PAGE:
More recently, ‘If all relations were to reach equilibrium, this building would dissolve’ (2016) was designed as a response to toxic migration debates, and the ‘red door crisis’ in Middlesbrough, in which doors for refugee housing had been painted in an identifiable red, opening up the inhabitants to xenophobic abuse. Hudson worked with a local migrants’ rights charity Investing in People and Culture to tell deeper stories about the experience of seeking asylum, and included a food bank, free internet access and ‘community days’ in the show. As a consequence, the museum now hosts weekly lunches and days of gardening, language and craft workshops, as part of a shift away from the spectatorship and momentary experience of the gallery – ‘reversing the polarities of the institution’, Hudson says – towards its public programme.
Currently on show is ‘Wilderness Way’, a decade-long survey of the Margaret Thatcher era from 1977 to 1987. At its heart is the iconic image of Thatcher’s ‘Walk in the Wilderness’, a 1984 photograph which captured the prime minister striding across the wasteland of former steel foundry Head Wrightson with an air of reflective efficiency. ‘I do think the ’80s created our current crisis, of migration policy, of turbo-charged capitalism’ Hudson says. ‘Wilderness Way’ ranges from the interrogation of living memory in Jeremy Deller’s The Battle of Orgreave (An Injury to One is an Injury to All) (2011), video documentation of a 2001 reenactment of the 1984 dismantling of picket lines outside Orgreave Coking Plant in South Yorkshire when police charged crowds of striking miners on horseback, to Conrad Atkinson’s affecting piece No Compensation (1977), narrating west Cumbrian miners’ struggle for justice through photographs, official documentation and fragments of iron ore.
Stuart Hall most clearly demonstrated how a racialized political discourse found a new form from the 1980s, bound up in Thatcherite authoritarian populism, a mode of politics which he termed ‘regressive modernization’. That’s the thread that bleeds into ‘The Place is Here’, an exhibition currently shared between mima and South London Gallery that travelled from Nottingham Contemporary, surveying the work of British black artists through the 1980s. There’s Eddie Chambers’ first known work, the Destruction of the National Front (1979–80) in which the Union Jack is collaged as a swastika, and then sequentially torn into fragments, as well as Chila Kumari Burman’s Convenience, Not Love (1985) in which Thatcher is rendered as John Bull, a speech-bubble referencing her infamous 1978 speech which stoked fears of being ‘swamped by people with a different culture’.
How can shattered communities be healed? If this season’s exhibitions at mima tell us how we got into this mess, then blueprints pinned around the museum’s office walls sketch out the next phase of Hudson’s mission to de-centre the institution away from the gallery. Rather than ‘culture supporting regeneration in a ‘soft’ way’, Hudson says, ‘we are actively trying to influence urban planning’. This time mima is working on the New Middlesbrough Settlement project to produce a new master plan for the town’s Gresham neighbourhood, the focal point of controversial regeneration work over the last decade. When I walk through the area later, it’s clear that the on-and-off demolition works have scarred the landscape (in 2005 the former mayor declared the area a ‘cancer’ to be cut out of the town).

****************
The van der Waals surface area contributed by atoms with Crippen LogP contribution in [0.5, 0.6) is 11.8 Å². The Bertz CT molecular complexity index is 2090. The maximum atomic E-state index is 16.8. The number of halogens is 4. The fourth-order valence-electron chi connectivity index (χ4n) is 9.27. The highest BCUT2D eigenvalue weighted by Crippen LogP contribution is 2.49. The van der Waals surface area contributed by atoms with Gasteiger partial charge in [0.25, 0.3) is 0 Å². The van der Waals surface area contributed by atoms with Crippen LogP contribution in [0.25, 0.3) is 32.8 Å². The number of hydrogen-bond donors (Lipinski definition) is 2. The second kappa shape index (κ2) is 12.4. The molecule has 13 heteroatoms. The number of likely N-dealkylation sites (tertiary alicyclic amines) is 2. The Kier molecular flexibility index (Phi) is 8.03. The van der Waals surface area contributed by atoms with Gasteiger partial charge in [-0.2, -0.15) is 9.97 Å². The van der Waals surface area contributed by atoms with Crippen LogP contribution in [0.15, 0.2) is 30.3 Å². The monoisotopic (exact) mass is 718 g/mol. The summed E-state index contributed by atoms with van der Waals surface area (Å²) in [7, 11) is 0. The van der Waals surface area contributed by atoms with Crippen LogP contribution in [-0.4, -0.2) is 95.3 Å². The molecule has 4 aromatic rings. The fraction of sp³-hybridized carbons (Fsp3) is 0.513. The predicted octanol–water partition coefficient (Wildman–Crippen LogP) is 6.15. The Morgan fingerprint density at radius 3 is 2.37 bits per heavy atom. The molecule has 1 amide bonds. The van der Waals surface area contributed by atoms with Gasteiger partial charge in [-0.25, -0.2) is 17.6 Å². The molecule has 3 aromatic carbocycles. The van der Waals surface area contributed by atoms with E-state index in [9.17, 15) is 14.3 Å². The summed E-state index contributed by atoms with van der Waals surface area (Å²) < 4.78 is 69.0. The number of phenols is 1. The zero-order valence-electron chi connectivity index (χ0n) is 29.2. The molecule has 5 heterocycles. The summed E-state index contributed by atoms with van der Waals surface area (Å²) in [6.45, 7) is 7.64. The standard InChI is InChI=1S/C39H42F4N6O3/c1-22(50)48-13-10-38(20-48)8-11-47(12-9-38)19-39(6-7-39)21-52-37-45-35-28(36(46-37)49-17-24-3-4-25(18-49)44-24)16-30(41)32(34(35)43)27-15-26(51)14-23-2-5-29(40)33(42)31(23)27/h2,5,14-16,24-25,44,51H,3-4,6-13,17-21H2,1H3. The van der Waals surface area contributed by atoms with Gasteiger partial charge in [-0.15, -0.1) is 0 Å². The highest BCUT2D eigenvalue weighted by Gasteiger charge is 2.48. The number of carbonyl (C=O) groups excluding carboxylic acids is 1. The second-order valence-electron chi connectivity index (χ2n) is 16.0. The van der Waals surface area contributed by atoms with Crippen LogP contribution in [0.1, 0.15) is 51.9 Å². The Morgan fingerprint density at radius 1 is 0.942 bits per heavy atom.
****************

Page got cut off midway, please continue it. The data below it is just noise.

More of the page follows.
While the current plan proposes a whole demolished slice of the district be turned over to a student village and private housing development, mima proposes ‘alternative strategies for regeneration’, working on a parallel master-plan with residents, housing activists, and local asylum seeker charity Investing in People and Culture, which includes new-build co-housing, an eco-village, communal dining, and an urban farm. Alongside that, artist Isabel Lima has been leading ‘Gresham’s Wooden Horse’, in which locals build a Trojan-horse monument, learning new craft skills as they go, and coming together in an act of creative solidarity. Hudson hopes to draw on all of this work for a radical version of an ‘ideal home show’, launching at mima in October.
It’s easy to have an innate suspicion of Hudson’s deployment of a right-on politics, where art is decoupled from its embrace of uselessness and subjected to a transactional language, surely the ultimate submission to a neoliberal ‘common sense’ (I have a particular allergy to Hudson’s vision of a ‘Museum 3.0’). But there’s a powerful rejection of how the art world, too often, reduces activism to radical cosplay. This is an era in which political culture is being reformed in ways that may well be far more dramatic than what happened in the 1980s, and that’s the context in which mima proposes an articulation, rather than imposition, of a democratic cosmopolitanism, charting a progressive path out of here.
Main image: Transporter Bridge. Courtesy: The Caravan Gallery, Middlesborough; photograph: Jan Williams and Chris Teasdale